Teacher raises, central office cuts are key to Kamras’ proposed 2022-23 RPS budget

Ronald E. Carrington | 1/20/2022, 6 p.m.
Richmond teachers would get a 5 percent raise, the largest in years, while 33 new people would be added to ...
Mr. Kamras

Richmond teachers would get a 5 percent raise, the largest in years, while 33 new people would be added to the Richmond Public Schools payroll.

All it would take is a $22 million increase in the city’s contribution to public education, RPS Superintendent Jason Kamras told the School Board Monday night.

He spotlighted those proposals in rolling out his proposed budget for operations for the 2022-23 fiscal year that will begin July 1.

The board is expected to review the Kamras plan and make the final decision on how much to request from the city by mid-February so it can be included as part of the city’s new budget plan that will be issued in early March.

To fund the Kamras plan, Mayor Levar M. Stoney would need to propose and City Council would need approve boosting public education expenditures from the current record $185 million in local taxpayer dollars to $207 million – a 12 percent increase.

Mr. Kamras issued the proposed spending plan on a night when the board also voted 8-1 to reaffirm Mr. Kamras’ mandate requiring everyone entering school buildings to be masked, a clear rejection of new Gov. Glenn A. Youngkin’s order to leave masking decisions to parents.

Mr. Kamras said his proposal includes investing $19 million to cover Richmond’s share of 5 percent salary hike for teachers and school staff that has been proposed in the state budget the General Assembly is considering. The state does not fully cover the cost.

If approved, the pay boost would raise the average pay for city schoolteachers to around $64,000 a year, Mr. Kamras said.

He said the additional personnel dollars would enable RPS to hire 17 additional custodians, 10 new bus drivers, three social workers, two staff for the new school construction office and a new personnel office employee.

Much of the rest of the money he wants from the city would replace the $7 million he said the state is likely to pull from its educational support, based on a state formula called the Local Composite Index that is used to determine a locality’s ability to pay.

Overall, he said his budget plan increases school spending by $26 million. While he wants the lion’s share, $22 million, to come from the city, his proposal also calls for cutting central office spending by $4 million.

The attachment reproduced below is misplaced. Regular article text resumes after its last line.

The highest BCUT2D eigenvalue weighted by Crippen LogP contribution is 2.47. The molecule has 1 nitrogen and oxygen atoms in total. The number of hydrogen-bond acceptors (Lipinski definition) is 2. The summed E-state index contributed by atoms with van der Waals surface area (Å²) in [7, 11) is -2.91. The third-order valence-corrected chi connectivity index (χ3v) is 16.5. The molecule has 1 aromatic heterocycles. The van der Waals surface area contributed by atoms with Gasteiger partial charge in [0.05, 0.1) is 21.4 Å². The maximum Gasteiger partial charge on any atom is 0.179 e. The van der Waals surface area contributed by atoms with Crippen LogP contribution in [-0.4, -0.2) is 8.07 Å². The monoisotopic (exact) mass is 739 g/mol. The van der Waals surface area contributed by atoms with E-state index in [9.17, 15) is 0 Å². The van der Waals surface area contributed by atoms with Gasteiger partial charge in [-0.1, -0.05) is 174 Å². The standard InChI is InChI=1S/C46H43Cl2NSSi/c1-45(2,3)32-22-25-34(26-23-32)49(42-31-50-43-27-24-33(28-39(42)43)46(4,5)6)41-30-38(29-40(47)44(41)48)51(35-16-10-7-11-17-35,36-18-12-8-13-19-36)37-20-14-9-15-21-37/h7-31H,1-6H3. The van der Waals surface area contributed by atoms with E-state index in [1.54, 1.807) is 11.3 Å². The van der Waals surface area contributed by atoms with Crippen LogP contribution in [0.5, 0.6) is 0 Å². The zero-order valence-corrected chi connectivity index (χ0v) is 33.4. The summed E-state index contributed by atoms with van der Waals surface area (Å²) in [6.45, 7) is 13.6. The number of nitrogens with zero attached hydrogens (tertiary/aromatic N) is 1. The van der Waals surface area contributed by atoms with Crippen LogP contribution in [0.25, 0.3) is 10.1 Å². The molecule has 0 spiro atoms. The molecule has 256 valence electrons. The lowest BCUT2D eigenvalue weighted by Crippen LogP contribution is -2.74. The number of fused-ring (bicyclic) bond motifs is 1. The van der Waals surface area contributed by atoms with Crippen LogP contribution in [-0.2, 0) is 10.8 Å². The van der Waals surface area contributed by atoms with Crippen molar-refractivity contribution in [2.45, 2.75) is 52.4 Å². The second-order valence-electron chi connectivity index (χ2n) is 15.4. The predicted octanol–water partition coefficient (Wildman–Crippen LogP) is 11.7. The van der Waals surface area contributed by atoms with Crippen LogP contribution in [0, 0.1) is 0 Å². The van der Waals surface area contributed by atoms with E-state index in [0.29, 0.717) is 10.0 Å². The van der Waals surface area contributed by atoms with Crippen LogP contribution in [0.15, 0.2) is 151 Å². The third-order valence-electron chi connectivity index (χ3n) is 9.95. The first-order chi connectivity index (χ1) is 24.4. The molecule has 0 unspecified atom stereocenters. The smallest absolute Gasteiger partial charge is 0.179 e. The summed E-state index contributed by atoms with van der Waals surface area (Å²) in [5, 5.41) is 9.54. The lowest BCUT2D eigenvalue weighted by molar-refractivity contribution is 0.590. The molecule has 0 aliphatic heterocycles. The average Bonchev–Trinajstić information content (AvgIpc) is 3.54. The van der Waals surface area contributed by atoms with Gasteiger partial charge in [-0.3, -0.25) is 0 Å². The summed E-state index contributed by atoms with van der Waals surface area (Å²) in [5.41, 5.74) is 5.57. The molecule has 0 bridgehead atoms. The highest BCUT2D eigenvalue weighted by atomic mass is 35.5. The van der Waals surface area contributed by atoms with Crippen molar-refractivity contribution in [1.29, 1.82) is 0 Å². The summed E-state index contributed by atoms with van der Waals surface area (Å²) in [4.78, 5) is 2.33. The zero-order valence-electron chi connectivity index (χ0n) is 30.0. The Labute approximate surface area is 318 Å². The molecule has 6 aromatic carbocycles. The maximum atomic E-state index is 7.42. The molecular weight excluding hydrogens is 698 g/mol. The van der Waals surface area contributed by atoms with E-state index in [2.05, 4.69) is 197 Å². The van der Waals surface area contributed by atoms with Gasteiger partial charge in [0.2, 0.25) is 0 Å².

His plan calls for paring $1.9 million in expenses and $2.1 million in salaries for 16 positions. His proposed list of positions to be cut, as noted in the budget plans, includes one for the director of the future centers that assist high school students in making post-graduation plans; a manager of alternative education; and an associate director of curriculum and instruction.

“We really are cutting to the bone to keep schools harmless with no cuts,” Mr. Kamras said. RPS’ last cut to the central office was in 2019.

The cut in state spending is being fueled by surging property values in Richmond that have added more than $4 billion to Richmond’s reported property values. Under the state LCI formula, that makes

Richmond wealthier despite having one in four residents living in poverty and despite 70 percent of its students qualifying for free and reduced-price lunch due to their families’ low income.

School Board member Liz B. Doerr, 1st District, called it unfair that far wealthier districts such as Fairfax County receive more funding per pupil than Richmond. One reason is that the formula does not subtract the value of extensive state and federal property in the state’s capital city.

Mr. Kamras said the formula does not take into account the high level of poverty within the city, though the state does provide a separate stream of funding for disadvantaged students who are at-risk for dropping out.

Still, the formula is the state’s major funding stream, and the eight other members of the School Board agreed with Ms. Doerr’s assessment.